Now some may disagree, but to me it doesn't make a whole lot of sense to spend a ton of cash on a pro-quality catcher's mitt for someone under the age of 16 (15 if he's matured fast) for the following reasons:

1) Lack of hand size and strength to properly close the mitt. Hand fatigue sets in quicker. Break-in is a chore.

2) Stiffness and thickness of the leather is basically "overkill" because the vast majority of pitchers under 16 don't throw hard enough the really stress the leather of the mitt. The less expensive pre-oiled, game-ready gloves can easily last a couple of seasons in most cases.

3) The kid has to wait 6 to 12 months the get the mitt broken in to the point where he has enough faith in it to actually use it in a game. No young catcher wants balls popping out of his mitt on routine pitches. It makes them look bad and, mentally, it's a confidence breaker.

I disagree with your statement that inexpensive mitts have "crummy lining" and a lack of padding. Some do, but not all. Unless your kid is catching someone with 85-90+ heaters, the padding in the mid-range mitts from Louisville, Rawlings, Mizuno and Akadema is more than adequate to protect the hand of a young catcher. I've caught bullpens for guys throwing high 80s with a 100-buck Akadema Pro-Soft Praying Mantis mitt and didn't feel a thing...I bought it because it's one of the few decent mitts made that you can buy for lefty throwers...and it's a pretty nice mitt. (In case you're wondering: No, I don't catch in games... just an occasional bullpen or two when I'm needed :-) )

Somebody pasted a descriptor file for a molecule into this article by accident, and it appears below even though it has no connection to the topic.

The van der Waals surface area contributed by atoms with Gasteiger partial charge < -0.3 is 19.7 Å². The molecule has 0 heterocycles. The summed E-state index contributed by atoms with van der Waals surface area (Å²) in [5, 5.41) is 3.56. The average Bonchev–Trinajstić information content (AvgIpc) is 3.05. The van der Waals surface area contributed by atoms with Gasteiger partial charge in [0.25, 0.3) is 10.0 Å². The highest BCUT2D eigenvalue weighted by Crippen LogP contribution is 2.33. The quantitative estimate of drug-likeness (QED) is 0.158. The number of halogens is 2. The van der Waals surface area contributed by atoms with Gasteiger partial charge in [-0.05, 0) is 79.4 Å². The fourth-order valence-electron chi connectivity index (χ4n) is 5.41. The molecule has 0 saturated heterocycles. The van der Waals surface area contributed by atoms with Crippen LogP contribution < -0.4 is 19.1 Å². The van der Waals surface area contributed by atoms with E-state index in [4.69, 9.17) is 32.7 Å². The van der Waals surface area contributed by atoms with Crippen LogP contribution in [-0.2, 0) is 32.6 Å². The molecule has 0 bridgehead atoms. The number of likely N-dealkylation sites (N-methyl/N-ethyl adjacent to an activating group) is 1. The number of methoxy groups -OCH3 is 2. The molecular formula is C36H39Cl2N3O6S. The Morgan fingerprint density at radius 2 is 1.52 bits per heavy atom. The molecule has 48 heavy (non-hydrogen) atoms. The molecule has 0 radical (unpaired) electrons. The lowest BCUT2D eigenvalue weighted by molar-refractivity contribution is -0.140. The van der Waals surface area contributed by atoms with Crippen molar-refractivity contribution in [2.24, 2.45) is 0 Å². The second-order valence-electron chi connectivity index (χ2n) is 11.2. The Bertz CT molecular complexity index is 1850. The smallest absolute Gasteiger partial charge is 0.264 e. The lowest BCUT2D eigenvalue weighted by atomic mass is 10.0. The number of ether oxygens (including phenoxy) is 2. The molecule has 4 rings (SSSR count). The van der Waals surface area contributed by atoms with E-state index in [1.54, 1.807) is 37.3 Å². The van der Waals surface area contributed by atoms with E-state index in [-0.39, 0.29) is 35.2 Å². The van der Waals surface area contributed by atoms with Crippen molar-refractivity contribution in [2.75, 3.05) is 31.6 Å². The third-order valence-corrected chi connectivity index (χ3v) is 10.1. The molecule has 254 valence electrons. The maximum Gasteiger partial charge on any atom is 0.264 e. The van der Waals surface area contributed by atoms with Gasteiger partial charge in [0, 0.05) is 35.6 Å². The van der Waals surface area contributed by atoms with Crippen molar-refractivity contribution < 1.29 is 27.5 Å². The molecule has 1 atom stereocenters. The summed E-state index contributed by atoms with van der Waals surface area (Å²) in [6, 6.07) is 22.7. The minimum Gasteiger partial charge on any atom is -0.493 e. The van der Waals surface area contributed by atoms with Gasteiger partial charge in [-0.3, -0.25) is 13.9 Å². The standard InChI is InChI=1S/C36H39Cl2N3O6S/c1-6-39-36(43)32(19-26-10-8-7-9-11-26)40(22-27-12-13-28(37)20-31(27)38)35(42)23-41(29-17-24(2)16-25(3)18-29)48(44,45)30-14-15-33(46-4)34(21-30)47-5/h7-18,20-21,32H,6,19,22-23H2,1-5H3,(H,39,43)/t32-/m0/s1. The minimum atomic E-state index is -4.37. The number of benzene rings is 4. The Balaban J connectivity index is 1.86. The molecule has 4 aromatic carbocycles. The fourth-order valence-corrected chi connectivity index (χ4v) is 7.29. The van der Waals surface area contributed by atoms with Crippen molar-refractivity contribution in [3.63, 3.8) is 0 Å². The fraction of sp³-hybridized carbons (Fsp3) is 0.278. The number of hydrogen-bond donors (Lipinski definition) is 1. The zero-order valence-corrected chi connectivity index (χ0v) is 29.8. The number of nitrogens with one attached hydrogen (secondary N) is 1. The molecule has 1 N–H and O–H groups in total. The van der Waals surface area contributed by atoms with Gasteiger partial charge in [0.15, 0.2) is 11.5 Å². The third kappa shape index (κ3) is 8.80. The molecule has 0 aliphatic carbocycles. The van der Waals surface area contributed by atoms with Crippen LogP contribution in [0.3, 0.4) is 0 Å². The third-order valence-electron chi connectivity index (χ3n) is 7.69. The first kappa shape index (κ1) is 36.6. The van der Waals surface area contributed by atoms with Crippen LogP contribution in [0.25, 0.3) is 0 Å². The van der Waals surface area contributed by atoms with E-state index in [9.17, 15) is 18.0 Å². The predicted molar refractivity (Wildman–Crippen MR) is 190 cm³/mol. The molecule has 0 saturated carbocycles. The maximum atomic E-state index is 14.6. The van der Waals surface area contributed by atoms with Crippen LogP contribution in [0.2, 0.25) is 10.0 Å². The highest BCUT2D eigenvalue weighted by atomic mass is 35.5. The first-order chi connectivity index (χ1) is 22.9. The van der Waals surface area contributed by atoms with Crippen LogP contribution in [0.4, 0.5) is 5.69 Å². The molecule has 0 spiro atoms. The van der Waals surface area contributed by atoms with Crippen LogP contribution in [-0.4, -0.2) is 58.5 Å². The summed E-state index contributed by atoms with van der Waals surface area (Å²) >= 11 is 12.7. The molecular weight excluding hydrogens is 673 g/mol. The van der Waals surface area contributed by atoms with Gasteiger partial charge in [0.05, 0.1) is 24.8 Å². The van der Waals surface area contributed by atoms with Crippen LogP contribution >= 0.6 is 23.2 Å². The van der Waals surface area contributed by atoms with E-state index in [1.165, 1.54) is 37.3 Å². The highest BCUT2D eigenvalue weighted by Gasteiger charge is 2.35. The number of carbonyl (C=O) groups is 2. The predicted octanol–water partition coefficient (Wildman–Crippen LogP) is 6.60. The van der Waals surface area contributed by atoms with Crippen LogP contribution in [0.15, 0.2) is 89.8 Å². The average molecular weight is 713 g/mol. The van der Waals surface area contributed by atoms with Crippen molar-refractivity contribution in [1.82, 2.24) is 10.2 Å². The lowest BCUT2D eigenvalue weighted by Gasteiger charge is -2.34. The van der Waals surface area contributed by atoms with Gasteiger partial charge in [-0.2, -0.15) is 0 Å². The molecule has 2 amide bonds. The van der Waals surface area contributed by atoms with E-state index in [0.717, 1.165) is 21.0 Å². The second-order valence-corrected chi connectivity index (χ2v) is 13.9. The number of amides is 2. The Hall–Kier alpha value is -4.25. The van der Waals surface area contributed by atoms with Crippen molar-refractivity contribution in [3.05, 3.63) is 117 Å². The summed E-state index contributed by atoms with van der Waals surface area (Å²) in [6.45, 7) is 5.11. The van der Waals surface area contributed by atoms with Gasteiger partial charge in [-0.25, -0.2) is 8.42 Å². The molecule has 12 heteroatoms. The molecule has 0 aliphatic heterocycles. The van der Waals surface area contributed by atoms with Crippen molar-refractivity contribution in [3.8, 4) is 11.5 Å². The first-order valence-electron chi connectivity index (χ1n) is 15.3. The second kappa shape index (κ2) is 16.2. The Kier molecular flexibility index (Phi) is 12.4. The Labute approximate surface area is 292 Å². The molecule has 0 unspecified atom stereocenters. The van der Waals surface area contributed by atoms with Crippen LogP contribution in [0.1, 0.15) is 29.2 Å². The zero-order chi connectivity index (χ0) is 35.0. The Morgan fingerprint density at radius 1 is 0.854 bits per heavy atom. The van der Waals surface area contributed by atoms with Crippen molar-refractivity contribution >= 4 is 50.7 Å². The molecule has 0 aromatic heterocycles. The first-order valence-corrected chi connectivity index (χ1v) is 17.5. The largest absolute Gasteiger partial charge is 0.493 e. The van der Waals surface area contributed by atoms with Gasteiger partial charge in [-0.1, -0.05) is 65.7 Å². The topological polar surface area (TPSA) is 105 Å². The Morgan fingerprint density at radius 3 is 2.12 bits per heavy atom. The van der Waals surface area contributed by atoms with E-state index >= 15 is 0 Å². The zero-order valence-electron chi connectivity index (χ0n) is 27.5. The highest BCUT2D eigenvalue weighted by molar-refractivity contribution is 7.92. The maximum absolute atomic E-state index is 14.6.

All of us as parents obviously want the best for our yougsters who play ball, but we sometimes tend to get too wrapped up in what I call the "status-symbol mentality" ("my glove was more expensive than your glove" or "It's gotta have the HOH stamp on the palm") and overlook what's really practical for them as players at their current stage of development. And with that statement I don't mean to imply that you fall into this category. It's just a general observation.

If you think about it, for the price of a Pro Preferred mitt you could buy your burgeoning backstop a new Omaha Pro, MVP or Gold Glove series mitt (that he could use almost right away) every season for the next three years. To me that makes more sense. When a young catcher (along with his pitchers) has physically matured to the point where it makes sense to buy a glove or mitt that will hold up over several seasons and stand up to the rigors of high-80s-cheese, then by all means, make that investment in his baseball future.

Just some food for thought. (Wow...sorry that got so long :))